Mayor Koijee Declares Waste A ‘Potential National Security Threat’

Monrovia City Mayor says improper waste disposal is ‘a national security threat’ requiring a set of holistic approaches anchored on firm community engagement.

Mayor Jefferson Koijee referenced the rapid spread of the 2014 outbreak of the deadly Ebola virus which, he noted, can be traced to the fundamental challenge of waste management in Monrovia and other areas.

He pointed out that no other time is better than now for stakeholders in communities, and the environment and waste management sectors to develop and derive a sustainable plan to address the menace.

According to Mayor Koijee, the citizens of Monrovia and surrounding areas must dialogue to arrive at a lasting solution by which all can proudly boast of their capital city.

He vowed that the City government will not hesitate to implement or enforce the outcome of the stakeholders dialogue which seeks to promote a healthy, clean and green environment.

According to a release, the Mayor spoke at the weekend when the Monrovia City Corporation (MCC) formally opened a two-day Waste Management Conference in the theatre of the Monrovia City Hall.

Held under the theme: “Building Synergy and Partnership for a Sustainable Approach Toward Solid Waste Management,” the two-day conference gathered stakeholders who will develop plans that can serve as a long-term solution to solid waste management.

The conference also brought together stakeholders, including donors within the waste management sector, who are rallying the needed expertise, logistics and resources to help the MCC address solid waste disposal.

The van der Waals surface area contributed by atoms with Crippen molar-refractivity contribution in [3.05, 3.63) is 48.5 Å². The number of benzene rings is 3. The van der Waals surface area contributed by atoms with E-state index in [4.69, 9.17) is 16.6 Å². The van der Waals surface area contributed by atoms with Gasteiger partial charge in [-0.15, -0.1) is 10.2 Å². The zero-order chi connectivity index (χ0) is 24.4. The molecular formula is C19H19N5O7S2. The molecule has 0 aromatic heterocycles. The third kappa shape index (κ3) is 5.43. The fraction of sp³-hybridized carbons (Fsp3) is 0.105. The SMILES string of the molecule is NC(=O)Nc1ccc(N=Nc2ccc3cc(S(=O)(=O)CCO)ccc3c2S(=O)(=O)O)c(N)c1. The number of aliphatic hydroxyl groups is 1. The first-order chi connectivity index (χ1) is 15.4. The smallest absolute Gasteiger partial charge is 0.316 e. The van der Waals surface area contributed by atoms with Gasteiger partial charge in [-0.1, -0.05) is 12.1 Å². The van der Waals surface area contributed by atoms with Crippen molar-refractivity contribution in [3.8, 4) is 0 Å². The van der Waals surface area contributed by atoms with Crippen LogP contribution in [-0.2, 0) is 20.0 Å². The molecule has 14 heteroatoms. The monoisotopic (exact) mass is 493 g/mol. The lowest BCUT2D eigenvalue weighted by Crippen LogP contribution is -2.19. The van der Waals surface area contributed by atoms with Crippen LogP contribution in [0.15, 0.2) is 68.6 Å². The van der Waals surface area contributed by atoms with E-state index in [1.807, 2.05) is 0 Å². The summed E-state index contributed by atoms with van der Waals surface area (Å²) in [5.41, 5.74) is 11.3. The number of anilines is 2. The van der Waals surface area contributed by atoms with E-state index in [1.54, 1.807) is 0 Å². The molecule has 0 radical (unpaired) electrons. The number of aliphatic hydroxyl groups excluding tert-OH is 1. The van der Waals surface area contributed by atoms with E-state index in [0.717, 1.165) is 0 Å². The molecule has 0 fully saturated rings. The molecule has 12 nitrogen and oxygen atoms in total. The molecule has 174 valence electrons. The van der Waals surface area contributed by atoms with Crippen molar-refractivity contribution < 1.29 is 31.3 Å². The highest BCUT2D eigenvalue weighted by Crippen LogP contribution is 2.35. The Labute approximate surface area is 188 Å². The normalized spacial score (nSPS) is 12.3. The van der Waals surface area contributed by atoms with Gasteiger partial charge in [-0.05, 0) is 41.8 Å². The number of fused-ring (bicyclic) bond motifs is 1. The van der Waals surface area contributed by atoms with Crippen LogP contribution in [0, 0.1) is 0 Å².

The Commissioner for Environment of Lagos, Nigeria, Dr. Babatunde Adejare told participants at the start of the conference Friday that “the fight against waste must be intensified not just in Liberia, but across Africa.”

“This will serve as a beginning of promoting a safe, clean, green and united Africa,” Dr. Adejare told the gathering.

He lauded the MCC through Mayor Koijee for steps taken to solve improper waste disposal which, according to him, has become “a national embarrassment to the rest of Africa.”

Montserrado County Superintendent Florence Brandy, for her part, cautioned communities to lead the campaign against garbage, stressing that improper waste disposal cannot be fought without citizens’ participation.

She pledged Montserrado County’s continuous support to working with her cities and townships to ensure cleanliness.

The Monrovia City Corporation has repeatedly noted that problem of solid waste/garbage management if not handled with care could soon become a key national issue.

The MCC wants commitment of all community dwellers as it anticipates to make Monrovia one of the cleanest cities in Africa, in line with acceptable environmental practices and the UN Sustainable Development Goals.

Meanwhile, the stakeholders conference will involve a review and update of current solid waste disposal mechanisms as well as brainstorm on best practices and effective strategies for the sanitary wellbeing of Monrovia and its people.

Stakeholders and institutions invited to participate in the two-day conference will also share their entities’ works, programs and support to solid waste management within the city limits of Monrovia.

Promoting a clean, green and safe city in Monrovia is key to the CDC government’s Pro-Poor Agenda and an utmost commitment of the Monrovia City Government under the leadership of Mayor Koijee, the release said.

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